This morning I was listening to a sportscaster on the radio describe a team that had been on a tear recently and he said, "They are not hot, they are very good." The same words can be used to describe guitarist Stew Cutler who is a very good, and we might even say, exceptional guitarist from New York City.
In early April, Cutler took a few minutes to speak with me about his CD trio live recorded in live segments from the cities of Erie, Pennsylvania and Syracuse and Rochester, New York during 2004, but released on February 13, this year. The other two members of the trio are Garry Bruer (drums) and bass player Gene Torres.
Although at first glance, song titles such as "Spagetti Western," "Cole’s Mountain," and "Yippie-tai-yi-yo" would suggest a country music album, in fact, only "Spagetti Western," and "Yippie-tai-yi-yo" have country-tinged themes. On the whole, the CD trio live defies genre labeling, but might be described as a more avante-garde jazz/blues hybrid.
"Spagetti Western," however, is one song upon which the trio does agree that there are some western elements to the music. "It has a little twang to it and there is a bit of a shootout at the OK Coral. That is the way that all of us hear it," says Cutler.
Cutler is not sure of the origins of "Yippie-tai-yi-yo," except that he believes the music is based on a very old country song, probably predating the last century. "Cole’s Mountain" takes its name from a mountain in upstate New York, where Cutler maintains a small home. "That has been my place of solitude and where I go to get away from the whole New York scene," he says.
The soloing efforts of Cutler on the fifth track, "Ardells Theme," constitute some of the best guitar work you will hear north of the Mason Dixon line. Suggesting a blues-rock sound, the chord structures serve up reminders of early Eric Clapton.
In contrast to "Ardells Theme" stands "Whisper," an elegant jazz piece that has all three musicians sharing the limelight. Gene Torres’ bass work is particularly notable, and Bruer makes liberal use of his ride and hi-hat cymbals.
Cutler has recorded with and shared the stage with an eclectic and prominent group of artists that include Wilson Pickett, Meatloaf, David Sanborn, Fontella Bass and Bill Frisell. Combined with his experience playing venues as large as Madison Square Gardens, and as intimate as nightclub lounges holding no more than sixty patrons, it has allowed Cutler to develop many musical voices, including the very funky "Grindstone" from the 2005 CD release So Many Streams.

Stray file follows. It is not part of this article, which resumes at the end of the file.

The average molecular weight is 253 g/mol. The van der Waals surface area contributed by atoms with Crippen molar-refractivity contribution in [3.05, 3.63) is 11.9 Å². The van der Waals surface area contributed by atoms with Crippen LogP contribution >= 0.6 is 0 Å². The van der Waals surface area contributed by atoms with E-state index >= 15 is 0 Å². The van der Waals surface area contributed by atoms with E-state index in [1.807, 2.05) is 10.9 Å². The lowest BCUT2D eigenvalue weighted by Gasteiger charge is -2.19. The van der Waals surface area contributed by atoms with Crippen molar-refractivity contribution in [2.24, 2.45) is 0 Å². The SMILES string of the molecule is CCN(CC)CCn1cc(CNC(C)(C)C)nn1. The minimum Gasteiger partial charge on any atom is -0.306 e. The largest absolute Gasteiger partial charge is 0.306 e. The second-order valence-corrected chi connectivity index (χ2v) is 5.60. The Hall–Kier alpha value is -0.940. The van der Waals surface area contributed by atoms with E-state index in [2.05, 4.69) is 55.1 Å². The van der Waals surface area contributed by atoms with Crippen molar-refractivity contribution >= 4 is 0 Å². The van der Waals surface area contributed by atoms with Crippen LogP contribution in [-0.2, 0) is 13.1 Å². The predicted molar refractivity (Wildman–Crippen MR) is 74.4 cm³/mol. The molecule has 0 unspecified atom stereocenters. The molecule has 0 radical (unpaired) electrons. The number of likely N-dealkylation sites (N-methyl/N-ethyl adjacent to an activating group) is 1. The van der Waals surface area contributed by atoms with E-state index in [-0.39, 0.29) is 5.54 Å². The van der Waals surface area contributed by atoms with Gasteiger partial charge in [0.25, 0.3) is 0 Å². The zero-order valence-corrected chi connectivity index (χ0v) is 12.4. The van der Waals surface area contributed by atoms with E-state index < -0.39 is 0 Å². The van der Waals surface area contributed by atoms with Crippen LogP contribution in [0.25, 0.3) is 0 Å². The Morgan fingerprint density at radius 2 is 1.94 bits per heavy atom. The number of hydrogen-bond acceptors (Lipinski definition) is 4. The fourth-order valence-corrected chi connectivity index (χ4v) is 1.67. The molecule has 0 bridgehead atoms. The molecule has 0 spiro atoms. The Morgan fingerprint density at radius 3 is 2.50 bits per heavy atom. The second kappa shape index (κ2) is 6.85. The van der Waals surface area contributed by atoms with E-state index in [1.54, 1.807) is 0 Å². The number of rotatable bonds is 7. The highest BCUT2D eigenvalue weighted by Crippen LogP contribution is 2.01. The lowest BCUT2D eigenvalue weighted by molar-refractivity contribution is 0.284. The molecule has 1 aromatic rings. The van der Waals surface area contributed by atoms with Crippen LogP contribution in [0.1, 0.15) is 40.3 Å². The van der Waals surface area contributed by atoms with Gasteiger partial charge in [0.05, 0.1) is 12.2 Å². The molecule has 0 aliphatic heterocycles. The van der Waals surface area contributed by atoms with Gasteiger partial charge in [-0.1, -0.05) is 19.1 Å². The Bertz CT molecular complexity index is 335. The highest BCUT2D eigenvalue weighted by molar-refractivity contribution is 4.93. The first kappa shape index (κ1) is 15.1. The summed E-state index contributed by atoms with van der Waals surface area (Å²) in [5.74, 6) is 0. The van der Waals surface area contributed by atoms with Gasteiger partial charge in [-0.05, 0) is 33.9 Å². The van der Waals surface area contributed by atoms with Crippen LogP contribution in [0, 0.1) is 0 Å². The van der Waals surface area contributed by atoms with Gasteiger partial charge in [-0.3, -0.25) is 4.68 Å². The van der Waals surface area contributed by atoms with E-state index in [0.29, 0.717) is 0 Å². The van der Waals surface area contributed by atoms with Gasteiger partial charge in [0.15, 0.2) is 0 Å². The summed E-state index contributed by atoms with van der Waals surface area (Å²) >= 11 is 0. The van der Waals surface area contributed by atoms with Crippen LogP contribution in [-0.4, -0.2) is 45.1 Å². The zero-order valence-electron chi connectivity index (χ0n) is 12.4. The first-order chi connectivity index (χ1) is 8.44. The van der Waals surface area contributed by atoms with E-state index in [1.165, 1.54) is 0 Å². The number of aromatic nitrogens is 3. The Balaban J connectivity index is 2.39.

"I have been exposed to so much and put in so many different situations, that I have had to learn to adapt. I have been able to absorb so much from great people at a very high level in what (appear) to be unrelated genres. I just try to be myself in whatever situation I find myself. If I am playing funk, I sound like me playing funk. I have been on country, hip hop and straight ahead jazz records," says Cutler.
Continuing, the guitarman says, "My goal as a player is just to sound like me. I am able to do that at this point, and put it into whatever context is going on."
Just as his music cannot easily be defined, neither can Cutler’s approach to his compositions. On (the song) "So Many Streams," I sat down with the express idea to try and write something. The music in the trio came about in a more spiritual way. It came from having ideas going through my head, dreaming something, and singing it into a tape recorder that I left beside my bed," he says.
An earlier Cutler tune "Elizabeth," from the Insignia project (Naim record label) comes from an actual experience in the musician’s life. "I was on Elizabeth Street in Chinatown, New York City, when I heard some Chinese music. Then a car drove by with some Duke Ellington music blaring. I heard the two things together and I tried to come up with something like that (the combination of experiences)," he says.
Cutler continues, "A lot of times the songs for the trio end up being dedications of feelings that I had about a certain experience."
On the So Many Streams record, I do a version of "Put a Little Love in Your Heart," in which I use a horn section and background singers. It is all about the texture that you want to go for. In the trio, I allow myself to be the one creating all of that (texture). What makes an artist is creating the situation for you, one that showcases what you do. In the course of doing this you will need certain players or singers, but what they do doesn’t necessarily fit into a specific slot. I have been able to show up at pretty well any kind of session or gig, and fit what I do into a more traditional context that has certain barriers," he says in explaining how he has been able to define his own style, retain a signature sound and yet adapt to other artists with whom he has performed.
Although Cutler now plays a Fender Stratocaster until about eight years ago, he was styling on a ’57 Fender telecaster. "That was my first electric guitar. I got this in a really funny way. I was a teenager still living in the Bronx, when a friend said that he knew of a girl who wanted to sell an electric guitar. We knew it was a Fender so we figured it was pretty good. She sold me the guitar for twenty bucks which we figured was great because (he says laughing) we figured it had to have been worth fifty bucks. She didn’t know and we didn’t know," he recalls.
Cutler says, "The tele is now pretty old and delicate. The white strat is the guitar that I play on trio live. It is a great sounding guitar. It wasn’t expensive. I went to a music store downtown (New York City) and found it. I could not believe how great it sounded and how great it felt. There are people who will say that, ‘I have a ’63 this or that and got it rewired.’ I am not really like that. If it sounds good, it makes me happy."
Stew Cutler’s music sounds good and it will make you happy.